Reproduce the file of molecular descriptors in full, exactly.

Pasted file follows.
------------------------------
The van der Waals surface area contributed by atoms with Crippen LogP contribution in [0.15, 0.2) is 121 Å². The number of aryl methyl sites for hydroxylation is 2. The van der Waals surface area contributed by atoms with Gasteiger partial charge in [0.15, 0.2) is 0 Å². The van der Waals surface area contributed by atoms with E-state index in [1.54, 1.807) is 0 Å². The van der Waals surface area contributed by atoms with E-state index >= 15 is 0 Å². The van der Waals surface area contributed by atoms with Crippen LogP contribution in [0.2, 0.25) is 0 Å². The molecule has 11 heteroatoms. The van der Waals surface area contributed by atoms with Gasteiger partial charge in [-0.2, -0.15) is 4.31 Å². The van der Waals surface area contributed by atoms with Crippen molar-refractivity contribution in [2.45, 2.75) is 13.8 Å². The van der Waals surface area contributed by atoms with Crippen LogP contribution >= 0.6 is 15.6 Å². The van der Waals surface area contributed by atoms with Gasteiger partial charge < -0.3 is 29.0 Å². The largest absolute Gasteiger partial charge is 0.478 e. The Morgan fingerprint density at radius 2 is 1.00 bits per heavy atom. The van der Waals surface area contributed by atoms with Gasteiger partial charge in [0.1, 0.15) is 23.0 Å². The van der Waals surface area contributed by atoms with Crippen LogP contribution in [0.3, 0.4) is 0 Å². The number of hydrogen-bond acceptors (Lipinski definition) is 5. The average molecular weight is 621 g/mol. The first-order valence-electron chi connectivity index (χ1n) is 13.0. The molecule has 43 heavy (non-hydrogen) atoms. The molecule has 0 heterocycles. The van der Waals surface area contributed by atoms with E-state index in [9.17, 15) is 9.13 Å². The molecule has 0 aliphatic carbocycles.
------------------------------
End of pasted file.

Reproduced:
The van der Waals surface area contributed by atoms with Crippen LogP contribution in [0.15, 0.2) is 121 Å². The number of aryl methyl sites for hydroxylation is 2. The van der Waals surface area contributed by atoms with Gasteiger partial charge in [0.15, 0.2) is 0 Å². The van der Waals surface area contributed by atoms with E-state index in [1.54, 1.807) is 0 Å². The van der Waals surface area contributed by atoms with E-state index >= 15 is 0 Å². The van der Waals surface area contributed by atoms with Crippen LogP contribution in [0.2, 0.25) is 0 Å². The molecule has 11 heteroatoms. The van der Waals surface area contributed by atoms with Gasteiger partial charge in [-0.2, -0.15) is 4.31 Å². The van der Waals surface area contributed by atoms with Crippen molar-refractivity contribution in [2.45, 2.75) is 13.8 Å². The van der Waals surface area contributed by atoms with Crippen LogP contribution >= 0.6 is 15.6 Å². The van der Waals surface area contributed by atoms with Gasteiger partial charge < -0.3 is 29.0 Å². The largest absolute Gasteiger partial charge is 0.478 e. The Morgan fingerprint density at radius 2 is 1.00 bits per heavy atom. The van der Waals surface area contributed by atoms with Gasteiger partial charge in [0.1, 0.15) is 23.0 Å². The van der Waals surface area contributed by atoms with Crippen LogP contribution in [0.3, 0.4) is 0 Å². The number of hydrogen-bond acceptors (Lipinski definition) is 5. The average molecular weight is 621 g/mol. The first-order valence-electron chi connectivity index (χ1n) is 13.0. The molecule has 43 heavy (non-hydrogen) atoms. The molecule has 0 heterocycles. The van der Waals surface area contributed by atoms with E-state index in [9.17, 15) is 9.13 Å². The molecule has 0 aliphatic carbocycles.